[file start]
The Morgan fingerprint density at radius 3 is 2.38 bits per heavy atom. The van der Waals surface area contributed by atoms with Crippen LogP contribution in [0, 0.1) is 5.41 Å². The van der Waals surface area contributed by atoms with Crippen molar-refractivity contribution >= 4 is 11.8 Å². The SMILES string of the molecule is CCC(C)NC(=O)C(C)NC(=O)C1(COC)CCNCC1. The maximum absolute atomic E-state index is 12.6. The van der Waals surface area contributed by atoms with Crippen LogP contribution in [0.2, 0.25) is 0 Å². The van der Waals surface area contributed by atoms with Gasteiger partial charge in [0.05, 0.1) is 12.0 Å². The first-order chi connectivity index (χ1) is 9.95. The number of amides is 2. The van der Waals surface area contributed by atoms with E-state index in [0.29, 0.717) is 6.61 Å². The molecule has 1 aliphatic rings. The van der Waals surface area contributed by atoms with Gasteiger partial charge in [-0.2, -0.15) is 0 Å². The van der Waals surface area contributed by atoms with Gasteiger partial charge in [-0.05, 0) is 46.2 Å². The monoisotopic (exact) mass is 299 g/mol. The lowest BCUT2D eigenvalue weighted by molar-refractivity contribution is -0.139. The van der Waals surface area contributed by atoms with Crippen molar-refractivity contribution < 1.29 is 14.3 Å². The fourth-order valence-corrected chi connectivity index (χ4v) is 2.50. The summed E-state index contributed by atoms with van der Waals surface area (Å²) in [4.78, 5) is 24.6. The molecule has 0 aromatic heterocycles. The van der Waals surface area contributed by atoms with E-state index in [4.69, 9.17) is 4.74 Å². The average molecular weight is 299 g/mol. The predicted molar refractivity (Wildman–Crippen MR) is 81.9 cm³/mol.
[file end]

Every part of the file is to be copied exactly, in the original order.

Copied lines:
The Morgan fingerprint density at radius 3 is 2.38 bits per heavy atom. The van der Waals surface area contributed by atoms with Crippen LogP contribution in [0, 0.1) is 5.41 Å². The van der Waals surface area contributed by atoms with Crippen molar-refractivity contribution >= 4 is 11.8 Å². The SMILES string of the molecule is CCC(C)NC(=O)C(C)NC(=O)C1(COC)CCNCC1. The maximum absolute atomic E-state index is 12.6. The van der Waals surface area contributed by atoms with Crippen LogP contribution in [0.2, 0.25) is 0 Å². The van der Waals surface area contributed by atoms with Gasteiger partial charge in [0.05, 0.1) is 12.0 Å². The first-order chi connectivity index (χ1) is 9.95. The number of amides is 2. The van der Waals surface area contributed by atoms with E-state index in [0.29, 0.717) is 6.61 Å². The molecule has 1 aliphatic rings. The van der Waals surface area contributed by atoms with Gasteiger partial charge in [-0.2, -0.15) is 0 Å². The van der Waals surface area contributed by atoms with Gasteiger partial charge in [-0.05, 0) is 46.2 Å². The monoisotopic (exact) mass is 299 g/mol. The lowest BCUT2D eigenvalue weighted by molar-refractivity contribution is -0.139. The van der Waals surface area contributed by atoms with Crippen molar-refractivity contribution < 1.29 is 14.3 Å². The fourth-order valence-corrected chi connectivity index (χ4v) is 2.50. The summed E-state index contributed by atoms with van der Waals surface area (Å²) in [4.78, 5) is 24.6. The molecule has 0 aromatic heterocycles. The van der Waals surface area contributed by atoms with E-state index in [4.69, 9.17) is 4.74 Å². The average molecular weight is 299 g/mol. The predicted molar refractivity (Wildman–Crippen MR) is 81.9 cm³/mol.